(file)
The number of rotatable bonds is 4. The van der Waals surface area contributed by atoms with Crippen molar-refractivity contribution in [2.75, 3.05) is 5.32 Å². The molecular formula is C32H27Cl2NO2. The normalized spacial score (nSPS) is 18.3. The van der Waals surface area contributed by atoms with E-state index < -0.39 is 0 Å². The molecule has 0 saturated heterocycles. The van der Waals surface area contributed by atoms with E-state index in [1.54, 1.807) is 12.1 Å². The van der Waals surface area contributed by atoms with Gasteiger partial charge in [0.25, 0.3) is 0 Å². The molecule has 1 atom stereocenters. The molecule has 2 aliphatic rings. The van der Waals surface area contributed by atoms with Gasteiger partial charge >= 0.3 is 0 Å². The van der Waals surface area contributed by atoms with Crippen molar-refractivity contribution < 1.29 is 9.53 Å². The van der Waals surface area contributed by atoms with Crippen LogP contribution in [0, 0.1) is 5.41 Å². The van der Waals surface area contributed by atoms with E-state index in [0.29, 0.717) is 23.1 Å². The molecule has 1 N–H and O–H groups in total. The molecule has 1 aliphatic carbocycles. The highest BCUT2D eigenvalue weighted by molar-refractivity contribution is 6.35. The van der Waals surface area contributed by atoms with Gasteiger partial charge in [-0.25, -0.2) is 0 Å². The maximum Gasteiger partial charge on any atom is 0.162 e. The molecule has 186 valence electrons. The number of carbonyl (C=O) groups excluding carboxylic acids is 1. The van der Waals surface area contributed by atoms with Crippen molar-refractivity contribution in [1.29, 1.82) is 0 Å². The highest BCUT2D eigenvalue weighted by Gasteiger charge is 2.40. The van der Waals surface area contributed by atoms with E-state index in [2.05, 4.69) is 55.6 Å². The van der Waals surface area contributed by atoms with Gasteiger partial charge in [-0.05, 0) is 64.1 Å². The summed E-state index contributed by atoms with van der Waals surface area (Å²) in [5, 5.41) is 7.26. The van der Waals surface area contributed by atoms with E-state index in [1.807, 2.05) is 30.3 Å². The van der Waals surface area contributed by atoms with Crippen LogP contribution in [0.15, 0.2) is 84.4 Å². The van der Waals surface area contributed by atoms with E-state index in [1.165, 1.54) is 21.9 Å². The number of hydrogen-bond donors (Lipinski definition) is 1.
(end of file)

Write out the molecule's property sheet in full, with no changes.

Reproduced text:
The number of rotatable bonds is 4. The van der Waals surface area contributed by atoms with Crippen molar-refractivity contribution in [2.75, 3.05) is 5.32 Å². The molecular formula is C32H27Cl2NO2. The normalized spacial score (nSPS) is 18.3. The van der Waals surface area contributed by atoms with E-state index < -0.39 is 0 Å². The molecule has 0 saturated heterocycles. The van der Waals surface area contributed by atoms with E-state index in [1.54, 1.807) is 12.1 Å². The van der Waals surface area contributed by atoms with Gasteiger partial charge in [0.25, 0.3) is 0 Å². The molecule has 1 atom stereocenters. The molecule has 2 aliphatic rings. The van der Waals surface area contributed by atoms with Gasteiger partial charge >= 0.3 is 0 Å². The van der Waals surface area contributed by atoms with Crippen molar-refractivity contribution < 1.29 is 9.53 Å². The van der Waals surface area contributed by atoms with Crippen LogP contribution in [0, 0.1) is 5.41 Å². The van der Waals surface area contributed by atoms with E-state index in [0.29, 0.717) is 23.1 Å². The molecule has 1 N–H and O–H groups in total. The molecule has 1 aliphatic carbocycles. The highest BCUT2D eigenvalue weighted by molar-refractivity contribution is 6.35. The van der Waals surface area contributed by atoms with Gasteiger partial charge in [-0.25, -0.2) is 0 Å². The maximum Gasteiger partial charge on any atom is 0.162 e. The molecule has 186 valence electrons. The number of carbonyl (C=O) groups excluding carboxylic acids is 1. The van der Waals surface area contributed by atoms with Crippen molar-refractivity contribution in [1.29, 1.82) is 0 Å². The highest BCUT2D eigenvalue weighted by Gasteiger charge is 2.40. The van der Waals surface area contributed by atoms with E-state index in [2.05, 4.69) is 55.6 Å². The van der Waals surface area contributed by atoms with Gasteiger partial charge in [-0.05, 0) is 64.1 Å². The summed E-state index contributed by atoms with van der Waals surface area (Å²) in [5, 5.41) is 7.26. The van der Waals surface area contributed by atoms with E-state index in [1.807, 2.05) is 30.3 Å². The van der Waals surface area contributed by atoms with Crippen LogP contribution in [0.15, 0.2) is 84.4 Å². The van der Waals surface area contributed by atoms with E-state index in [1.165, 1.54) is 21.9 Å². The number of hydrogen-bond donors (Lipinski definition) is 1.